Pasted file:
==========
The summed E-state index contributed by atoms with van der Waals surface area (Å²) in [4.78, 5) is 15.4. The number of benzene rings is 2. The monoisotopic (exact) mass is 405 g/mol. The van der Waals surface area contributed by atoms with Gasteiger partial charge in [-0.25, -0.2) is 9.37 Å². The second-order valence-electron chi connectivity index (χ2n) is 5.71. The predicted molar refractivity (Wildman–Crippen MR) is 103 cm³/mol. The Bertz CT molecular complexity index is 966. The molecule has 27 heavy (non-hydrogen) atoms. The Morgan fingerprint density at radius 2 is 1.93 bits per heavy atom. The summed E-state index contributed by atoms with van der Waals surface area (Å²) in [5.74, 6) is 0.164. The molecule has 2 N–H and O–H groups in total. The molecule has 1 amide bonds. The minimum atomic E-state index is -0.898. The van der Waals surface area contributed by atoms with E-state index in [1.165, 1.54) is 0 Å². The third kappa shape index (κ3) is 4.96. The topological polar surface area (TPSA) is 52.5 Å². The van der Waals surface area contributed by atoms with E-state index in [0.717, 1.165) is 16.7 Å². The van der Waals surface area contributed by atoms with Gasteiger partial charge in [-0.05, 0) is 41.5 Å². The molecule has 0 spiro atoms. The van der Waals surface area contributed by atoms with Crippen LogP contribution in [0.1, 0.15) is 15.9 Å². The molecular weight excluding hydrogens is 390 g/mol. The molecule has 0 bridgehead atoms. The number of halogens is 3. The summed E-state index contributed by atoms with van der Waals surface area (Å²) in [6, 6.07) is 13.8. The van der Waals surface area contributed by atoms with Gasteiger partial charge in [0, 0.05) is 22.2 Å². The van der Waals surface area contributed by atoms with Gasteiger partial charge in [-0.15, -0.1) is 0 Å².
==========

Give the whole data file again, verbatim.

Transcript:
The summed E-state index contributed by atoms with van der Waals surface area (Å²) in [4.78, 5) is 15.4. The number of benzene rings is 2. The monoisotopic (exact) mass is 405 g/mol. The van der Waals surface area contributed by atoms with Gasteiger partial charge in [-0.25, -0.2) is 9.37 Å². The second-order valence-electron chi connectivity index (χ2n) is 5.71. The predicted molar refractivity (Wildman–Crippen MR) is 103 cm³/mol. The Bertz CT molecular complexity index is 966. The molecule has 27 heavy (non-hydrogen) atoms. The Morgan fingerprint density at radius 2 is 1.93 bits per heavy atom. The summed E-state index contributed by atoms with van der Waals surface area (Å²) in [5.74, 6) is 0.164. The molecule has 2 N–H and O–H groups in total. The molecule has 1 amide bonds. The minimum atomic E-state index is -0.898. The van der Waals surface area contributed by atoms with E-state index in [1.165, 1.54) is 0 Å². The third kappa shape index (κ3) is 4.96. The topological polar surface area (TPSA) is 52.5 Å². The van der Waals surface area contributed by atoms with E-state index in [0.717, 1.165) is 16.7 Å². The van der Waals surface area contributed by atoms with Gasteiger partial charge in [-0.05, 0) is 41.5 Å². The molecule has 0 spiro atoms. The van der Waals surface area contributed by atoms with Crippen LogP contribution in [0.1, 0.15) is 15.9 Å². The molecular weight excluding hydrogens is 390 g/mol. The molecule has 0 bridgehead atoms. The number of halogens is 3. The summed E-state index contributed by atoms with van der Waals surface area (Å²) in [6, 6.07) is 13.8. The van der Waals surface area contributed by atoms with Gasteiger partial charge in [0, 0.05) is 22.2 Å². The van der Waals surface area contributed by atoms with Gasteiger partial charge in [-0.15, -0.1) is 0 Å².